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EDI presents
Air Power (2002)

"The weather over Hiroshima: clear."
- Walter Cronkite, narrator

Review By: Jesse Shanks   
Published: January 23, 2003

Stars: Walter Cronkite
MPAA Rating: Not Rated for (Nothing Objectionable)
Run Time: 06h:00m:00s
Release Date: August 01, 2002
Genre: documentary

Image Transfer
Audio Transfer
B- B+BB+ B

DVD Review

Air Power is an extensive documentary originally broadcast in the Fifties and describes in great detail the impact of the "fighting machines of the air" on World War II. Narrated by Walter Cronkite, the more than 6 hours contain extensive footage from the war and, as much as the attention is focused on the mechanical, the men who fixed and flew also get their due. Volume 1 sets the stage with an analysis of the enemy Air Force, The Luftwaffe, and events early in the war, particularly the Battle of Britain. Following the blitzkrieg that conquered the lower countries and France, Hitler's Germany turned its sights on the British Isles and the amazing stories of England's struggle against the bombing raids with grit, determination and newly invented radar, is engagingly told.

As the tide of the war turned, the story of Air Power becomes an allied one in Europe. Germany could not replace its losses and massive bombing raids began to pound the civilian and military targets of the German homeland. The style of documentary here is very patriotic and does not seek to question tactics or methods used in winning the war. The selection of targets, the bombing of civilian targets and the failure to bomb the train lines carrying Holocaust victims to the death camps is not analyzed. However, the time these documentaries were made was a different era and World War II was a different kind of war. There is a zen quality to watching these lengthy films as they include many sequences that don't have any narration and just show scenes of the war with musical accompaniment. This is also a different style of documentary with no talking heads, but rather copious amounts of authentic war footage. There is very little up-close death shown; only rarely do we see a dead body.

Volume 2 follows the final drive to victory in Europe and the beginnings of the conflict in the Pacific with the sneak attack at Pearl Harbor. The defeat of the Japanese is the focus of Volume 3 and shows the difficulties of fighting an air war in the Pacific, the terror of the Kamikaze suicide tactics and the dropping of the atom bomb on Japan. A great deal of footage from the Japanese side of the war is included. Some of the films did not seem authentic but rather seems to be either a reconstruction or just came off as looking fake, but I could find nothing to confirm whether the film was or was not completely real footage from the war. No punches are pulled in describing the horrific effects of American incendiary bombing of the Japanese home islands. The sad aspect of Japanese refusal to surrender even in the face of inevitable defeat forces the American military to plan the invasion of Japan and then, in the face of potential unacceptable casualties, ultimately supercede it with the dropping of the atomic bomb. Some obvious atomic bomb test footage is used here.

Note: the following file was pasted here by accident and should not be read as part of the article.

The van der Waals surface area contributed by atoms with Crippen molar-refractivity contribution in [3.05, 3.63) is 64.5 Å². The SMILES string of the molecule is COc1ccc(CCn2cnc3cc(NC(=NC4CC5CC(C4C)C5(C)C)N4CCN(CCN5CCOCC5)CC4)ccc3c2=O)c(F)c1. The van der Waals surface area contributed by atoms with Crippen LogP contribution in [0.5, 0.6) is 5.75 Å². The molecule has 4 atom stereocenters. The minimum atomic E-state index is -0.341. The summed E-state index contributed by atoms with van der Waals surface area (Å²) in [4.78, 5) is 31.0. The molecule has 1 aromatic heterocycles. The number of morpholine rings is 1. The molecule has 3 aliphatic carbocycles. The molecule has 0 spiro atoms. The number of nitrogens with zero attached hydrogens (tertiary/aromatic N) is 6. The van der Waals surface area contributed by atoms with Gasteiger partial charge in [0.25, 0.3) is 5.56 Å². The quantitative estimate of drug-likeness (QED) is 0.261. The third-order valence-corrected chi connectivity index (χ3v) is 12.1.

Aficionados of military history and particularly the history of air warfare will find much to enjoy in the set. The narration is well written and complements the footage nicely. Commentary from soldiers' letters is also included to add authenticity. Analysis of battle strategy keeps the timeline of the war in context and provides an interesting primer in what has become the way modern war is fought. There is not much grappling with the moral implications of decisions taken in fighting the Second World War, but again, it was a different time.

Rating for Style: B-
Rating for Substance: B+


Image Transfer

Aspect Ratio1.33:1 - Full Frame
Original Aspect Ratioyes

Image Transfer Review: The full-frame presentation gives a good account of itself in making film that is so old and from so many sources appear watchable. Mostly black & white, with occasional color, Air Power shows the importance of DVD in preserving this rare footage from the past in permanent digital version.

Image Transfer Grade: B


Audio Transfer

 LanguageRemote Access
DS 2.0Englishyes

Audio Transfer Review: Decent audio that only occasionally sounds a little tinny. A great deal of work was done in the original synching up sound effects, music and narration and, no doubt, it has never sounded better. Good job for the project.

Audio Transfer Grade: B+


Disc Extras

Static menu with music
Scene Access with 16 cues and remote access
6 Featurette(s)
Packaging: Amaray
3 Discs
1-Sided disc(s)
Layers: single

Extras Review: Additional information is provided in the form of featurettes focusing on a particular aspect of aviation. Included are: Fighters of the RAF, Defenders of the Reich, B-17 Flying Fortress, P-51 Mustang, P-47 Thuderbolt and B-24 Liberator. Nice bits of history in each.

Extras Grade: B


Final Comments

Copious amounts of authentic war footage and the excellent narration of Walter Cronkite makes this a great learning experience. The history of air combat from World War II is told with detail and interest. Recommended for war buffs of all ages.


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